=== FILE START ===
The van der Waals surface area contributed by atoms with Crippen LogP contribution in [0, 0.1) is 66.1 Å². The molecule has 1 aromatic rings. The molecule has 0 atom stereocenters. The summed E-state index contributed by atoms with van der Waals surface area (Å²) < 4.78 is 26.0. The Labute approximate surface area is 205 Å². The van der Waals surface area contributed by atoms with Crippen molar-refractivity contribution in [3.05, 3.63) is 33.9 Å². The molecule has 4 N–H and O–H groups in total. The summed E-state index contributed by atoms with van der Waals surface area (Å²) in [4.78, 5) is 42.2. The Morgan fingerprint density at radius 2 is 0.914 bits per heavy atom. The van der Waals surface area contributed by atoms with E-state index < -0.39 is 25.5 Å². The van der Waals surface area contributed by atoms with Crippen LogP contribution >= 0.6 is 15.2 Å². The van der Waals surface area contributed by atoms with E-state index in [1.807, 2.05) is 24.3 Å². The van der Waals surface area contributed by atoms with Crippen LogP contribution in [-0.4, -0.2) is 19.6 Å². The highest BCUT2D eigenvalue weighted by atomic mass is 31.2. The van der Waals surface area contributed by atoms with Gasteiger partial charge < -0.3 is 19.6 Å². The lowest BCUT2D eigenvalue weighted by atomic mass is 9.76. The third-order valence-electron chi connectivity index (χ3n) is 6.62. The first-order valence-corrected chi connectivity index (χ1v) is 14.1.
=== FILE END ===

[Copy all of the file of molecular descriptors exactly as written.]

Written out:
The van der Waals surface area contributed by atoms with Crippen LogP contribution in [0, 0.1) is 66.1 Å². The molecule has 1 aromatic rings. The molecule has 0 atom stereocenters. The summed E-state index contributed by atoms with van der Waals surface area (Å²) < 4.78 is 26.0. The Labute approximate surface area is 205 Å². The van der Waals surface area contributed by atoms with Crippen molar-refractivity contribution in [3.05, 3.63) is 33.9 Å². The molecule has 4 N–H and O–H groups in total. The summed E-state index contributed by atoms with van der Waals surface area (Å²) in [4.78, 5) is 42.2. The Morgan fingerprint density at radius 2 is 0.914 bits per heavy atom. The van der Waals surface area contributed by atoms with E-state index < -0.39 is 25.5 Å². The van der Waals surface area contributed by atoms with Crippen LogP contribution >= 0.6 is 15.2 Å². The van der Waals surface area contributed by atoms with E-state index in [1.807, 2.05) is 24.3 Å². The van der Waals surface area contributed by atoms with Crippen LogP contribution in [-0.4, -0.2) is 19.6 Å². The highest BCUT2D eigenvalue weighted by atomic mass is 31.2. The van der Waals surface area contributed by atoms with Gasteiger partial charge < -0.3 is 19.6 Å². The lowest BCUT2D eigenvalue weighted by atomic mass is 9.76. The third-order valence-electron chi connectivity index (χ3n) is 6.62. The first-order valence-corrected chi connectivity index (χ1v) is 14.1.